The cigar starts on the milder end of the spectrum but with just a bit of bite, something I find surprising given its age. For much of the first third, there’s a fairly innocuous flavor that leans on popcorn, white bread, some creaminess and just a bit of light pepper for something seemingly suited to a morning cigar with a latte. The burn, draw and smoke production are all good in the early goings, and the bright white ash holds on quite well. Once it departs, the flavor opens up as white pepper becomes more vibrant, while whatever was driving the bite that the cigar had is beginning to fade. Most welcomed is a filling out of the smoke’s body, which has gone from fairly thin to solidly medium in the first half. At the midway point, the cigars offers creaminess, white pepper, white toast, while retrohales are bright with white pepper and backed by just a touch of the other two components.
While the Quesada Dojo de Luxe has largely shaken off any funky flavors, there is one spot where it tastes like the creaminess had spoiled and the wood was also getting a bit funky. A quick resting of the cigar and cleansing of the palate seemed to resolve the issue, though has me a bit apprehensive about what awaits in the remainder of the second half. What has yet to develop—at least by my definition—is much that makes me think of the term Cubanesque, a term I generally avoid using. The final third brings about more dry wood to the profile, a taste that has been present throughout the cigar but now stands more front and center. Pepper has settled down a bit, though it still contributing, while creaminess seems to have stepped away almost completely. As a result, the final third is marked by a much drier profile and one that loses its relative smoothness with each successive puff. While the flavor has sharpened up, retrohales have softened as the white pepper is much tamer, clearing the way for about as hearty or frequent of a retrohale as I want. The draw, burn and smoke production all stay good, with flavor finishing around medium, while body and strength are both closer to medium minus. Final smoking time is about one hour and 35 minutes.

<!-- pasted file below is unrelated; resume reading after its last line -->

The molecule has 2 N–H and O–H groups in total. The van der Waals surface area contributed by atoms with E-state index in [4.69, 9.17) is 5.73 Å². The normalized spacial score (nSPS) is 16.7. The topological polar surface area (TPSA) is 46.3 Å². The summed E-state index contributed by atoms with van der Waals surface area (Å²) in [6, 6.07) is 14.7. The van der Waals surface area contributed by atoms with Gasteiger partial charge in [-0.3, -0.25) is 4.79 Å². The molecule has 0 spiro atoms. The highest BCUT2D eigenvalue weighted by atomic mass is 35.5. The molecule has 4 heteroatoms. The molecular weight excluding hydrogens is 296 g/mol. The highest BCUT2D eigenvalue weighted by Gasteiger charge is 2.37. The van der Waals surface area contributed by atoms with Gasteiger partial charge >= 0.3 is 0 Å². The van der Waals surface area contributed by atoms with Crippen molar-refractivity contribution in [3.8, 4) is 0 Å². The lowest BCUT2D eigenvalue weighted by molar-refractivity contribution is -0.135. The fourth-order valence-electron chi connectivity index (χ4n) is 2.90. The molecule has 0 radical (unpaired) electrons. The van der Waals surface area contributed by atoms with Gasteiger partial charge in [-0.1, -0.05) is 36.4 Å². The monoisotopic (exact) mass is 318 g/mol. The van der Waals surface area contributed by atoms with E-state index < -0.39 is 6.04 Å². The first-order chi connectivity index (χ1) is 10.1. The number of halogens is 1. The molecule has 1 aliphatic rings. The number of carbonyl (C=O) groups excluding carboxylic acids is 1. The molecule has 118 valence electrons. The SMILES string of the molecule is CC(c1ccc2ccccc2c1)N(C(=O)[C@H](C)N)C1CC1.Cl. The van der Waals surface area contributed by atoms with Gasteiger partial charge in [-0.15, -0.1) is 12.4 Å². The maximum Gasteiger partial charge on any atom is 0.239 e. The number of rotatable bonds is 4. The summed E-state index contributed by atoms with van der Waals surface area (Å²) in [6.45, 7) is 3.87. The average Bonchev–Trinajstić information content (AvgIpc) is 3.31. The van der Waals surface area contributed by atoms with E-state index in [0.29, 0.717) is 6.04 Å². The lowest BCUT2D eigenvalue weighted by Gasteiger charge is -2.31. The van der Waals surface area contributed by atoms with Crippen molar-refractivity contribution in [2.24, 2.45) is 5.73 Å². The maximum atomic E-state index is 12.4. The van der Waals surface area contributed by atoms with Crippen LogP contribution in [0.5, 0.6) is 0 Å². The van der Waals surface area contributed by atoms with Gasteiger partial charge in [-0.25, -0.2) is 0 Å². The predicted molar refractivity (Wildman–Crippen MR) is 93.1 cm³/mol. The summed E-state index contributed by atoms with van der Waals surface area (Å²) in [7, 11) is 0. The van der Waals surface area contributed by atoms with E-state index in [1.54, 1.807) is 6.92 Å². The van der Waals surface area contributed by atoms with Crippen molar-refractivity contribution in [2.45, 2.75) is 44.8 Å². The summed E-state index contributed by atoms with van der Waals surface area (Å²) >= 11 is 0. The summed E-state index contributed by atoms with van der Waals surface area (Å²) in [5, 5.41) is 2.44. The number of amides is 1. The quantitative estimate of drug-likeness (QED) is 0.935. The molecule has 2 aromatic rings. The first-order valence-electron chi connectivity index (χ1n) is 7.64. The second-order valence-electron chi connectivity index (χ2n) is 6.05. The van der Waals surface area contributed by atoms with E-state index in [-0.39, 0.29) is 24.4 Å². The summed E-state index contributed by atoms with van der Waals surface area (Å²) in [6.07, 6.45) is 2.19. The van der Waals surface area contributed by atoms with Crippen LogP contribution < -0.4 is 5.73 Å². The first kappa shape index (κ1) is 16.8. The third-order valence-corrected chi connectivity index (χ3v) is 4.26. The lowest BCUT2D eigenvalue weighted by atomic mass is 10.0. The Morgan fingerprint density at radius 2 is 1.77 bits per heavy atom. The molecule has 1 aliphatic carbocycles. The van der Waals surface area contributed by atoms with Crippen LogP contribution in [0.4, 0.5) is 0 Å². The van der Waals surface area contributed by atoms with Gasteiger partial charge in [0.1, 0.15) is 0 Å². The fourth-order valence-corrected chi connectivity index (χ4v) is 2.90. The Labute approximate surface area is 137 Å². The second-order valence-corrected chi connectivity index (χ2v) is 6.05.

I’d be hard-pressed to say that the Quesada Dojo de Luxe has gotten appreciably better in the three-plus years that it has been since I smoked it originally. The flavor starts off thin and does an admirable job building up to an enjoyable second third, but the final third sees it all fade away fairly quickly, leaving a dry and slightly irritating profile on my palate driven largely by a singular note of lumber. The construction is still great and the cigar is still both smokeable and somewhat enjoyable, but unless a few more years will revive things, I’d suggest smoking what you might have left of these sooner than later, lest you find yourself with a shell that it is a skeleton of its former self.